Difference between plans obtained by STOMP, CHOMP, and OMPL

In this section, a distinction is made between paths obtained from STOMP, CHOMP, and OMPL. Some of the MoveIt planners tend to produce jerky trajectories and may introduce unnecessary robot movements. A post processing smoothing step is usually needed. In contrast, STOMP tends to produce smooth well behaved motion plans in a short time, so there may be no need for a post processing smoothing step as required by some other motion planners.

CHOMP is an optimizing planner that optimizes a given initial naive trajectory based on covariant and functional gradient approaches.

OMPL is an open source library for sampling-based motion planning algorithms which primarily rely on random sampling and graph search. Sampling-based algorithms are probabilistically complete: a solution will be eventually found if one exists, however non-existence of a solution cannot be reported. These algorithms are efficient and usually find a solution quickly.

Below is a short overview of planner qualities comparing these different approaches:

  • Local Minima Handling: STOMP can avoid local minima due to its stochastic nature. CHOMP, however, is prone to and often gets stuck in local minima, thereby failing to find an optimal solution. As per the STOMP and CHOMP papers, STOMP performs better in most cases.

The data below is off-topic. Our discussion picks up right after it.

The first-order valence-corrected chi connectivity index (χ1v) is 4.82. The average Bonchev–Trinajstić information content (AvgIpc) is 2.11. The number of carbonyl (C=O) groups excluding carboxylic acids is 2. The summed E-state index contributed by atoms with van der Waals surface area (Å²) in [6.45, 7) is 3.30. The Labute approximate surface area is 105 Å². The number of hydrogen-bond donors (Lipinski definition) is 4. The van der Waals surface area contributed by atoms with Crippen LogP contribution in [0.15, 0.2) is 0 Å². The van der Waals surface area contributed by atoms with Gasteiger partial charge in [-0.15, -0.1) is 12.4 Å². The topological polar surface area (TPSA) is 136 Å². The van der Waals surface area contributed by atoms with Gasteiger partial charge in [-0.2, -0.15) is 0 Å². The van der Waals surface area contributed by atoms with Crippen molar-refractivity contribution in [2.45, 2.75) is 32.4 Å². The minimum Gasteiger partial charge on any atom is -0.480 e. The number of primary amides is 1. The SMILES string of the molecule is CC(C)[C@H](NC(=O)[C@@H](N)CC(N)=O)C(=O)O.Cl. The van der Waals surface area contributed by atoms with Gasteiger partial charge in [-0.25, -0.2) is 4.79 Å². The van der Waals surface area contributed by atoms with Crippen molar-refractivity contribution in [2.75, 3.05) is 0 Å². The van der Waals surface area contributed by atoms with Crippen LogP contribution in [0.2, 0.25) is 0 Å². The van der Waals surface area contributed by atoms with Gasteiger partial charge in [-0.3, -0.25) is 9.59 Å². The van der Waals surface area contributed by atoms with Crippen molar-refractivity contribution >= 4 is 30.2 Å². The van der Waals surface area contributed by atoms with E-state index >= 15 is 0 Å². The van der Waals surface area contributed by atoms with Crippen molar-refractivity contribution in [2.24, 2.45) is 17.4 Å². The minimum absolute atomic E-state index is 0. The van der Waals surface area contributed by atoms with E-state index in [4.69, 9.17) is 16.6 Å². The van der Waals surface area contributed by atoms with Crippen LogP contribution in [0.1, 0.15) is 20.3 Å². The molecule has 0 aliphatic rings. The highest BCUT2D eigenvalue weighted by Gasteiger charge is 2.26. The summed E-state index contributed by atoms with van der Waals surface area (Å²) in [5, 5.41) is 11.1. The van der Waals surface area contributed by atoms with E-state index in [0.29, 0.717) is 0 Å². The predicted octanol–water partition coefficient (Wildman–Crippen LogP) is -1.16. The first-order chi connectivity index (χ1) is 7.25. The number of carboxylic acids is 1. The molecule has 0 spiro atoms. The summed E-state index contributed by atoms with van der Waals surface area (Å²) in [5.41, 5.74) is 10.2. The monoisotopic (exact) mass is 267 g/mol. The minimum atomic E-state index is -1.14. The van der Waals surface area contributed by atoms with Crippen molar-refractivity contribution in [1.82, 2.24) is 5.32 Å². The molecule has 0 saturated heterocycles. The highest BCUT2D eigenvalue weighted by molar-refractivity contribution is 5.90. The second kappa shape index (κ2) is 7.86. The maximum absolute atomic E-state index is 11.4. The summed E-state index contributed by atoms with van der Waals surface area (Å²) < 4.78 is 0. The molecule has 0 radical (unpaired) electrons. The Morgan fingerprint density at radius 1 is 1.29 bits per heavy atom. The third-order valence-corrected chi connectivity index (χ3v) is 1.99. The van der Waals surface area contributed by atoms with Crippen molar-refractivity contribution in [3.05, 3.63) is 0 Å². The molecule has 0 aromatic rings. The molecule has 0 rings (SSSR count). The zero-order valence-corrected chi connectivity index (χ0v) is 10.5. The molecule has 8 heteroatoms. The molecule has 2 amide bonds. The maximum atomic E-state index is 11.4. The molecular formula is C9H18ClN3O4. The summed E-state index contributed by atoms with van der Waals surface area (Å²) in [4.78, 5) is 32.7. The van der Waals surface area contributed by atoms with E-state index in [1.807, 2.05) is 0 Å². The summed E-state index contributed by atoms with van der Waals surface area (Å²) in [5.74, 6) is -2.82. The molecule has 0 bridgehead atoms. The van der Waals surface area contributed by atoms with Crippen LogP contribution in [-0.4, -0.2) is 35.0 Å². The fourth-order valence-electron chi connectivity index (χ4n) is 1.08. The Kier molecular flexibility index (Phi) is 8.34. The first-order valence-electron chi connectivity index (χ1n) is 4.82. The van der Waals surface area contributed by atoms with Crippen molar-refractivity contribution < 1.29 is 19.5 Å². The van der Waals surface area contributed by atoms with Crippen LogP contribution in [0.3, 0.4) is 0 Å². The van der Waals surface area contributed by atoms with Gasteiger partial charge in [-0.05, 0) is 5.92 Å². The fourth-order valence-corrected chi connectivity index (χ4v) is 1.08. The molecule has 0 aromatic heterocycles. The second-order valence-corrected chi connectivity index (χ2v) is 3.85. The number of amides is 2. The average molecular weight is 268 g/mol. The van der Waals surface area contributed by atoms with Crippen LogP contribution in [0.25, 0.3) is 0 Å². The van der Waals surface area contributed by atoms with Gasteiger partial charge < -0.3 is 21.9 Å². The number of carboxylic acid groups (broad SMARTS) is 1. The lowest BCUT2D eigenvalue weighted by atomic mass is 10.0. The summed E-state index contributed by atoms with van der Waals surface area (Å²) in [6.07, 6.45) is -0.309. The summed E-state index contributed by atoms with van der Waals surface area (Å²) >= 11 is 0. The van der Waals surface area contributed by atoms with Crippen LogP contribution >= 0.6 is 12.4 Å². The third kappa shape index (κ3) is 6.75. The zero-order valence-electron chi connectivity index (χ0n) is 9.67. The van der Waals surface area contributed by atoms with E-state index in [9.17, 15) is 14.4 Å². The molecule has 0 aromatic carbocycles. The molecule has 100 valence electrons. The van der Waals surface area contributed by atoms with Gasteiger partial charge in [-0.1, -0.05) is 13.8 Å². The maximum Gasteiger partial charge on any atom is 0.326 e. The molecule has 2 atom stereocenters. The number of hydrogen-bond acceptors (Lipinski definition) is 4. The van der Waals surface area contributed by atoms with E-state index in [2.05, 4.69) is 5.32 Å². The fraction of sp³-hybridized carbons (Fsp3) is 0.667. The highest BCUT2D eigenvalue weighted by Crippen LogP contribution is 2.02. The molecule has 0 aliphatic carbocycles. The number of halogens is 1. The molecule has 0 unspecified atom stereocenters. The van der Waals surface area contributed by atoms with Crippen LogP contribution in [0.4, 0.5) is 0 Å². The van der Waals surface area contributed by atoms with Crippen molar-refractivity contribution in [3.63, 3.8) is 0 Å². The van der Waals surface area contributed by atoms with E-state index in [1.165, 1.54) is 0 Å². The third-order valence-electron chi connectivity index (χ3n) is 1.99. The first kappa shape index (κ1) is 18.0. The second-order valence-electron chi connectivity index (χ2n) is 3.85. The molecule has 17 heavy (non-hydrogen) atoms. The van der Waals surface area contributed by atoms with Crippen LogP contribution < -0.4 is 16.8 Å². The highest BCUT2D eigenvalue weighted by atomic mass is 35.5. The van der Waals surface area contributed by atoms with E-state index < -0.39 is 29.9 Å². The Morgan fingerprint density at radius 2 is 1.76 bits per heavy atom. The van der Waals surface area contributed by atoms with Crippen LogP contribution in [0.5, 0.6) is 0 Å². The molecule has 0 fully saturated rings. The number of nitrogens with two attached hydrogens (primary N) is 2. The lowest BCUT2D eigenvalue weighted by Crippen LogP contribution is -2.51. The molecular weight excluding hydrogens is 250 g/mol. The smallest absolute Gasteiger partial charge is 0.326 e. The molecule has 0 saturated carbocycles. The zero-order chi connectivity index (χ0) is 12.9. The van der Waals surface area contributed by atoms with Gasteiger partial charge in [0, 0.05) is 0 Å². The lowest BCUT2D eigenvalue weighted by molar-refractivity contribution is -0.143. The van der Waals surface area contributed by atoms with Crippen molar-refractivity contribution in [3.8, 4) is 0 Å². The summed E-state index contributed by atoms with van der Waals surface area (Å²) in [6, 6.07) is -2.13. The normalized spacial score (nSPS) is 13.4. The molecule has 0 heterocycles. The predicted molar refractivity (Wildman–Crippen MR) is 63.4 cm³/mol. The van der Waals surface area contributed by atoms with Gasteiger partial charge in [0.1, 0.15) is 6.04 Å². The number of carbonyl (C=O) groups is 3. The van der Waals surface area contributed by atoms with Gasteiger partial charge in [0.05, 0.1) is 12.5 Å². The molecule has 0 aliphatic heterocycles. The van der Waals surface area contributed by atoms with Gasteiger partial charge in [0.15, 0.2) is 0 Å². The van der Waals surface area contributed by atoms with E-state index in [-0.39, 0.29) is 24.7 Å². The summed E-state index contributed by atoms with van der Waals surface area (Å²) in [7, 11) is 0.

• Planning Time: The planning times of STOMP and CHOMP are comparable, even though CHOMP requires more iterations to achieve success than STOMP. This is mainly because each iteration of STOMP requires multiple trajectory cost evaluations, but can make larger steps in a more stable fashion than the CHOMP gradient update rule. OMPL algorithms - at least the ones not optimizing the solution - tend to be quicker in general and will even take comparably less time in difficult planning scenarios while potentially compromising on qualities like path length or smoothness.

  • Parameter Tuning: CHOMP generally requires additional parameter tuning than STOMP to obtain a successful solutions. OMPL does not require a lot of parameter tuning; the default parameters do a good job in most situations.

  • Obstacle Handling: For scenes containing obstacles, STOMP often is able to successfully avoid obstacles due to its stochastic nature. CHOMP however generates paths which do not prefer smooth trajectories by addition of some noise (ridge_factor) in the cost function for the dynamical quantities of the robot (like acceleration, velocity). OMPL also generates collision free smooth paths in the presence of obstacles.